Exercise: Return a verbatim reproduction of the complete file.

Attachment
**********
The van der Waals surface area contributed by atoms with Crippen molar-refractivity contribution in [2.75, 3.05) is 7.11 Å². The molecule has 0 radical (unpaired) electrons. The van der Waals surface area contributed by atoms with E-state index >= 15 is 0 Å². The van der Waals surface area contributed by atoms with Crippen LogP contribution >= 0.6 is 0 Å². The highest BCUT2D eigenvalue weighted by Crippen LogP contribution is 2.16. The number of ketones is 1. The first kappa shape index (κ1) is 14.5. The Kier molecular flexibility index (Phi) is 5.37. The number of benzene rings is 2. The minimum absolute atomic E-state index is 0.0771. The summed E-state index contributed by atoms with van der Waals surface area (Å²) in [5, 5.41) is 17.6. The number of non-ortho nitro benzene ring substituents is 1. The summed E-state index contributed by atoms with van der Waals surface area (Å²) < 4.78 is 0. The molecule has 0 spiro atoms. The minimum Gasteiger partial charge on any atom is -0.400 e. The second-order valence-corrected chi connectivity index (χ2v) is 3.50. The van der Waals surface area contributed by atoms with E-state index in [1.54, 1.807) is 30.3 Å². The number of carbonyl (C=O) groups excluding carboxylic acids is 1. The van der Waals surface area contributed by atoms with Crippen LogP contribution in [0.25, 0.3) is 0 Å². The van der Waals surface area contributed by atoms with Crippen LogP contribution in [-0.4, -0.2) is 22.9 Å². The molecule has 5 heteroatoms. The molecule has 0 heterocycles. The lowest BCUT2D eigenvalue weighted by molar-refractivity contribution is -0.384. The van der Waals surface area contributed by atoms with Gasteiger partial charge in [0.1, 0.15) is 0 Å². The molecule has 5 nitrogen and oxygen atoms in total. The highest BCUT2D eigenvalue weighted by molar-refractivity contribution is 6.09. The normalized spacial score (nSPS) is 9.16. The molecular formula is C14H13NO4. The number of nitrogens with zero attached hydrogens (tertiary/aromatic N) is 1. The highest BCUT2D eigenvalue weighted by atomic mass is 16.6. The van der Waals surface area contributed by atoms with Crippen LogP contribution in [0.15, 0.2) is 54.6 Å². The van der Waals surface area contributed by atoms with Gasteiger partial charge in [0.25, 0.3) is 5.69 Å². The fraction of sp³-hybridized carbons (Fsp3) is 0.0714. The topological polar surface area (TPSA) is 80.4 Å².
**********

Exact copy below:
The van der Waals surface area contributed by atoms with Crippen molar-refractivity contribution in [2.75, 3.05) is 7.11 Å². The molecule has 0 radical (unpaired) electrons. The van der Waals surface area contributed by atoms with E-state index >= 15 is 0 Å². The van der Waals surface area contributed by atoms with Crippen LogP contribution >= 0.6 is 0 Å². The highest BCUT2D eigenvalue weighted by Crippen LogP contribution is 2.16. The number of ketones is 1. The first kappa shape index (κ1) is 14.5. The Kier molecular flexibility index (Phi) is 5.37. The number of benzene rings is 2. The minimum absolute atomic E-state index is 0.0771. The summed E-state index contributed by atoms with van der Waals surface area (Å²) in [5, 5.41) is 17.6. The number of non-ortho nitro benzene ring substituents is 1. The summed E-state index contributed by atoms with van der Waals surface area (Å²) < 4.78 is 0. The molecule has 0 spiro atoms. The minimum Gasteiger partial charge on any atom is -0.400 e. The second-order valence-corrected chi connectivity index (χ2v) is 3.50. The van der Waals surface area contributed by atoms with E-state index in [1.54, 1.807) is 30.3 Å². The number of carbonyl (C=O) groups excluding carboxylic acids is 1. The van der Waals surface area contributed by atoms with Crippen LogP contribution in [0.25, 0.3) is 0 Å². The van der Waals surface area contributed by atoms with Crippen LogP contribution in [-0.4, -0.2) is 22.9 Å². The molecule has 5 heteroatoms. The molecule has 0 heterocycles. The lowest BCUT2D eigenvalue weighted by molar-refractivity contribution is -0.384. The van der Waals surface area contributed by atoms with Gasteiger partial charge in [0.1, 0.15) is 0 Å². The molecule has 5 nitrogen and oxygen atoms in total. The highest BCUT2D eigenvalue weighted by molar-refractivity contribution is 6.09. The normalized spacial score (nSPS) is 9.16. The molecular formula is C14H13NO4. The number of nitrogens with zero attached hydrogens (tertiary/aromatic N) is 1. The highest BCUT2D eigenvalue weighted by atomic mass is 16.6. The van der Waals surface area contributed by atoms with Crippen LogP contribution in [0.15, 0.2) is 54.6 Å². The van der Waals surface area contributed by atoms with Gasteiger partial charge in [0.25, 0.3) is 5.69 Å². The fraction of sp³-hybridized carbons (Fsp3) is 0.0714. The topological polar surface area (TPSA) is 80.4 Å².